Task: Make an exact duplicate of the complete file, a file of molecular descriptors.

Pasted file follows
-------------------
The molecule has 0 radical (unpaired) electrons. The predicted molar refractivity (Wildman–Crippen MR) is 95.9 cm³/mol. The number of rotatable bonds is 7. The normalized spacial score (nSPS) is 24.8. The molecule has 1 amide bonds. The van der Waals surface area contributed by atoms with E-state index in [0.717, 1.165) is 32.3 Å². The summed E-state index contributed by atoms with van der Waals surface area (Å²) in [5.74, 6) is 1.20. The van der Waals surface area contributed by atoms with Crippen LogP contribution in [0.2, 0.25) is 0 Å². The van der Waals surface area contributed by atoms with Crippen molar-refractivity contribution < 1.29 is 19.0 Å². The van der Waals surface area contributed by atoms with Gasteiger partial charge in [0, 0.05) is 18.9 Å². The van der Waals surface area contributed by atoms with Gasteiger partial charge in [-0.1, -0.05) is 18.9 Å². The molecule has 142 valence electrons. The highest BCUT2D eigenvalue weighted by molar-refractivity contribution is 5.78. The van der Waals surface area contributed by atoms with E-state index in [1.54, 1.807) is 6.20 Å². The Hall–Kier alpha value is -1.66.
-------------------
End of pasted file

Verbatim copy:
The molecule has 0 radical (unpaired) electrons. The predicted molar refractivity (Wildman–Crippen MR) is 95.9 cm³/mol. The number of rotatable bonds is 7. The normalized spacial score (nSPS) is 24.8. The molecule has 1 amide bonds. The van der Waals surface area contributed by atoms with E-state index in [0.717, 1.165) is 32.3 Å². The summed E-state index contributed by atoms with van der Waals surface area (Å²) in [5.74, 6) is 1.20. The van der Waals surface area contributed by atoms with Crippen LogP contribution in [0.2, 0.25) is 0 Å². The van der Waals surface area contributed by atoms with Crippen molar-refractivity contribution < 1.29 is 19.0 Å². The van der Waals surface area contributed by atoms with Gasteiger partial charge in [0, 0.05) is 18.9 Å². The van der Waals surface area contributed by atoms with Gasteiger partial charge in [-0.1, -0.05) is 18.9 Å². The molecule has 142 valence electrons. The highest BCUT2D eigenvalue weighted by molar-refractivity contribution is 5.78. The van der Waals surface area contributed by atoms with E-state index in [1.54, 1.807) is 6.20 Å². The Hall–Kier alpha value is -1.66.